Shot Down in a Blaze of Ignominy

“Sometimes a man has to be big enough to see how small he is,” someone advises Dan Evans in James Mangold’s 3:10 to Yuma, based on Delmer Devlin’s 1957 adaptation of an Elmore Leonard short story.

Evans (Christian Bale) is exactly big enough for that, and pretty much nothing else. If he didn’t already know how small he is, larger-than-life outlaw Ben Wade (Russell Crowe) is more than man enough to drive the point home. When Evans’ worried wife Alice (Gretchen Mol) pleads with her husband not to take on the dangerous job of escorting the captured Wade to Contention City to put him on the 3:10 train to Yuma to face justice, she protests that no one will think less of him for changing his mind. His reply: “No one can think less of me.”

In the 1957 film, Wade was a charismatic rogue with more than a touch of tarnished honor. Evans was a struggling rancher seeking his own ebbing sense of self-worth, along with a much-needed $200 reward, by bringing the outlaw to justice. In the end, the rancher may or may not have been up to the overwhelming task, but he wins his wife’s respect, his own self-respect and the respect of the outlaw — all of which add up to a crucial development.

James Mangold’s remake follows closely in the first film’s footsteps, except for all the business about honor, recovered self-worth and justice. There is just a broken man and a capricious one. The former harbors dreams of being a man again in the eyes of his wife and son but has no hope of achieving it. The latter is larger than life, an implacable force of nature able to kill men and seduce women at will. He never has any reason to honor or respect the other man, but on a whim he could conceivably take pity on him and go along with him.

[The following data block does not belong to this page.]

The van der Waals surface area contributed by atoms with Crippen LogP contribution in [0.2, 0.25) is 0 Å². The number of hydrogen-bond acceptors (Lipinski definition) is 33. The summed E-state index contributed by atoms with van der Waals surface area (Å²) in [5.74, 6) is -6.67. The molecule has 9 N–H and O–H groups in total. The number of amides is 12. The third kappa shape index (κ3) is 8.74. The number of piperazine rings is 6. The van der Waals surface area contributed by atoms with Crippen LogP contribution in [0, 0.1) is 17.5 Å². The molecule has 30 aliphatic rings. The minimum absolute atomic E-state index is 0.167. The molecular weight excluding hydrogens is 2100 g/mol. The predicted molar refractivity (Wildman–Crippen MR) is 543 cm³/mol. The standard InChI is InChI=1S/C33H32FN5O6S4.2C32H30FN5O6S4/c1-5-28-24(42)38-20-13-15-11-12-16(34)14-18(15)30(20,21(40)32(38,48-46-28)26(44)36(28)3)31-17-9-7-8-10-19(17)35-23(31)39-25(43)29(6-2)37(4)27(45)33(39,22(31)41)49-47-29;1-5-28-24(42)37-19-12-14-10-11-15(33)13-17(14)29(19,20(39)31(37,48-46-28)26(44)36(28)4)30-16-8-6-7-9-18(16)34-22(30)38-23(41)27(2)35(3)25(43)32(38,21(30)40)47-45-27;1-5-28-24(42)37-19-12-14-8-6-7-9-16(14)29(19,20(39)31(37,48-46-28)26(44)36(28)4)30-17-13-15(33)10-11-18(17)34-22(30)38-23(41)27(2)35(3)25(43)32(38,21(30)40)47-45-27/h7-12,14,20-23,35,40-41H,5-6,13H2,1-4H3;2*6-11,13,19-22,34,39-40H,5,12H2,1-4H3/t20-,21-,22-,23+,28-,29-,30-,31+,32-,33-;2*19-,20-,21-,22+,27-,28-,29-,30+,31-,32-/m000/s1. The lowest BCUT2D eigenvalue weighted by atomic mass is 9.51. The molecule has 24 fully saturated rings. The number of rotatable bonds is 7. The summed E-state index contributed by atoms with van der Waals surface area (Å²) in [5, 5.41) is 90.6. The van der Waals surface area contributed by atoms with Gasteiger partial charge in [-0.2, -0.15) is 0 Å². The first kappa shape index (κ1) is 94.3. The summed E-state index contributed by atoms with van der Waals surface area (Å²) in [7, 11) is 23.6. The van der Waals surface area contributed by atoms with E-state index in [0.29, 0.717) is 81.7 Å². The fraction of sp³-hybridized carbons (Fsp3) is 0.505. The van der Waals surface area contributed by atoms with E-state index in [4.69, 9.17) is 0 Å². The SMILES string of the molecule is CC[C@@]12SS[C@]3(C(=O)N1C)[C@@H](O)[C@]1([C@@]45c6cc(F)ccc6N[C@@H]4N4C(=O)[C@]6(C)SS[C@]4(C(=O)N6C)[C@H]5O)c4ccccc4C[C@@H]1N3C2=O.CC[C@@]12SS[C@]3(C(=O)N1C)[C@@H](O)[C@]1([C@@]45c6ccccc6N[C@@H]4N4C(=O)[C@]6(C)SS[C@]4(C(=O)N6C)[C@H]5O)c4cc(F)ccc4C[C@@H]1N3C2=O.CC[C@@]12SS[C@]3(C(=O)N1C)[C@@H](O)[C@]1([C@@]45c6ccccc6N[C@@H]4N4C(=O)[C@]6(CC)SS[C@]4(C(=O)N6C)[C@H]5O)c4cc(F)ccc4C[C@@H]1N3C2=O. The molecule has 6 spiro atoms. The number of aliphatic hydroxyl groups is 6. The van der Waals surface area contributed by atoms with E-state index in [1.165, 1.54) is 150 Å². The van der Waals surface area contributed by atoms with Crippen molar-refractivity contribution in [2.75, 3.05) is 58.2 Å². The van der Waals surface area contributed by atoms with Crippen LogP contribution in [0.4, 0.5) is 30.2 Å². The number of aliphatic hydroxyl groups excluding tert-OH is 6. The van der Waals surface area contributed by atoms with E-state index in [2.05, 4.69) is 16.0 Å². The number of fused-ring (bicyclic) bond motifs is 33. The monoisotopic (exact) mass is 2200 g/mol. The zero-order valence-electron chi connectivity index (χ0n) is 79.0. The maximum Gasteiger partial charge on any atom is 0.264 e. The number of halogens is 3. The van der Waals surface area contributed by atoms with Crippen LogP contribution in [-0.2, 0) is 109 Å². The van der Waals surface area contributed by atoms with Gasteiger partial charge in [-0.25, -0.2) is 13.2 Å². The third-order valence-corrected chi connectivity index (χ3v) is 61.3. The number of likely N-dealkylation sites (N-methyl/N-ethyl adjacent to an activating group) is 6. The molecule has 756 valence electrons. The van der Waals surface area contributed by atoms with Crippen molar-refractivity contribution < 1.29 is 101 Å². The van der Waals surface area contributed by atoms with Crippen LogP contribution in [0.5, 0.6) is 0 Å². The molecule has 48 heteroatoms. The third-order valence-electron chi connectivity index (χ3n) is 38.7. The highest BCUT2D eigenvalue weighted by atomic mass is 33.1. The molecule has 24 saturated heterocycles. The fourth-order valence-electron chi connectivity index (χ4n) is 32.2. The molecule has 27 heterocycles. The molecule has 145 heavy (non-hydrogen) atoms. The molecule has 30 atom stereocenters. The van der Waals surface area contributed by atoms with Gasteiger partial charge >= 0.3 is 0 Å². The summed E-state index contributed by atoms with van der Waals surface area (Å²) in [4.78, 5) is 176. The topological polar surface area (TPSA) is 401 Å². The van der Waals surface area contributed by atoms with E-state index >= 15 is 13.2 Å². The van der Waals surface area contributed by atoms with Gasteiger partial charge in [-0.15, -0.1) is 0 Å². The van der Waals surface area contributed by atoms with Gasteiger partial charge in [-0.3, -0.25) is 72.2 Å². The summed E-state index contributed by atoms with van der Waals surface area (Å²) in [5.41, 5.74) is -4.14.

In this retelling, Evans is thoroughly emasculated. Deprived of every shred of dignity and accomplishment, he even repulses his teenage son William (Logan Lerman), who despises his father’s weakness and inadequacy. Redemption eludes poor, pathetic Evans pretty much right to the end.

In the original, an ambiguous sense of obligation drove Evans to stick to his guns even when abandoned by every ally and facing impossible odds. Was he proud, stubborn, stupid or all three? Like Gary Cooper’s Marshal Will Kane in the strikingly similar High Noon, he never let us know for sure what drove him. In Mangold’s remake, this nuance has been either overlooked or undermined. 

Also in the original, Evans is ultimately offered the $200 reward whether or not he goes through with braving the guns of Wade’s waiting gang to get their boss onto the 3:10 train. The deciding factor isn’t money. It’s Evans’ own sense of duty and self-respect.

In the new version, when Evans is offered the $200 reward even if he backs down, he counters with a demand of $1,000 for his family if he continues — the same sum Wade offered him as a payoff to let him go — as well as additional guarantees regarding his family’s well-being. This gives him a purely practical motivation: Even if he gets killed, he’ll be a better provider in death than he ever was in life.